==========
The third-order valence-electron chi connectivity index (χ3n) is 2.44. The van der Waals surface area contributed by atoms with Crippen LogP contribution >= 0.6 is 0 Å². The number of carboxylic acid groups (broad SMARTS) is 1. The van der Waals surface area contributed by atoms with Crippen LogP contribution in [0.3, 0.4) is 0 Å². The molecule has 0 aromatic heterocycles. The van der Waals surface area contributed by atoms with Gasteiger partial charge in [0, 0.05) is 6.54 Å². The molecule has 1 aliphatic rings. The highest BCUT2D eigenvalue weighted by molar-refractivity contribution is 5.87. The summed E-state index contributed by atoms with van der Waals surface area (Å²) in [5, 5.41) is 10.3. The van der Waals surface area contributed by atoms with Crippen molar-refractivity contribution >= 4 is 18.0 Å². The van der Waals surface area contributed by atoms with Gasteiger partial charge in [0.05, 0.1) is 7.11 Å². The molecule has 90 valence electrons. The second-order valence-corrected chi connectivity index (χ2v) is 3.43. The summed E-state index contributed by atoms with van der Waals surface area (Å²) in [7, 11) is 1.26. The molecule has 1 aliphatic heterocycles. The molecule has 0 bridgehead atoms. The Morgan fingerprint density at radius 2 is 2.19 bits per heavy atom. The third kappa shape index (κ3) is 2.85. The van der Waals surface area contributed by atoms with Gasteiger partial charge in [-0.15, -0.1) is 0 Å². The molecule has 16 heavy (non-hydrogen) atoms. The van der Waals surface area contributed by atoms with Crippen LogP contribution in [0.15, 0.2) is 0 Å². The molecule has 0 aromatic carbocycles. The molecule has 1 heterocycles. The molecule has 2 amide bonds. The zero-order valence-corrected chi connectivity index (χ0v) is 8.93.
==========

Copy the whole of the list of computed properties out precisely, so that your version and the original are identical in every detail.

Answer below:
The third-order valence-electron chi connectivity index (χ3n) is 2.44. The van der Waals surface area contributed by atoms with Crippen LogP contribution >= 0.6 is 0 Å². The number of carboxylic acid groups (broad SMARTS) is 1. The van der Waals surface area contributed by atoms with Crippen LogP contribution in [0.3, 0.4) is 0 Å². The molecule has 0 aromatic heterocycles. The van der Waals surface area contributed by atoms with Gasteiger partial charge in [0, 0.05) is 6.54 Å². The molecule has 1 aliphatic rings. The highest BCUT2D eigenvalue weighted by molar-refractivity contribution is 5.87. The summed E-state index contributed by atoms with van der Waals surface area (Å²) in [5, 5.41) is 10.3. The van der Waals surface area contributed by atoms with Crippen molar-refractivity contribution >= 4 is 18.0 Å². The van der Waals surface area contributed by atoms with Gasteiger partial charge in [0.05, 0.1) is 7.11 Å². The molecule has 90 valence electrons. The second-order valence-corrected chi connectivity index (χ2v) is 3.43. The summed E-state index contributed by atoms with van der Waals surface area (Å²) in [7, 11) is 1.26. The molecule has 1 aliphatic heterocycles. The molecule has 0 bridgehead atoms. The Morgan fingerprint density at radius 2 is 2.19 bits per heavy atom. The third kappa shape index (κ3) is 2.85. The van der Waals surface area contributed by atoms with Gasteiger partial charge in [-0.15, -0.1) is 0 Å². The molecule has 16 heavy (non-hydrogen) atoms. The van der Waals surface area contributed by atoms with Crippen LogP contribution in [0.15, 0.2) is 0 Å². The molecule has 0 aromatic carbocycles. The molecule has 1 heterocycles. The molecule has 2 amide bonds. The zero-order valence-corrected chi connectivity index (χ0v) is 8.93.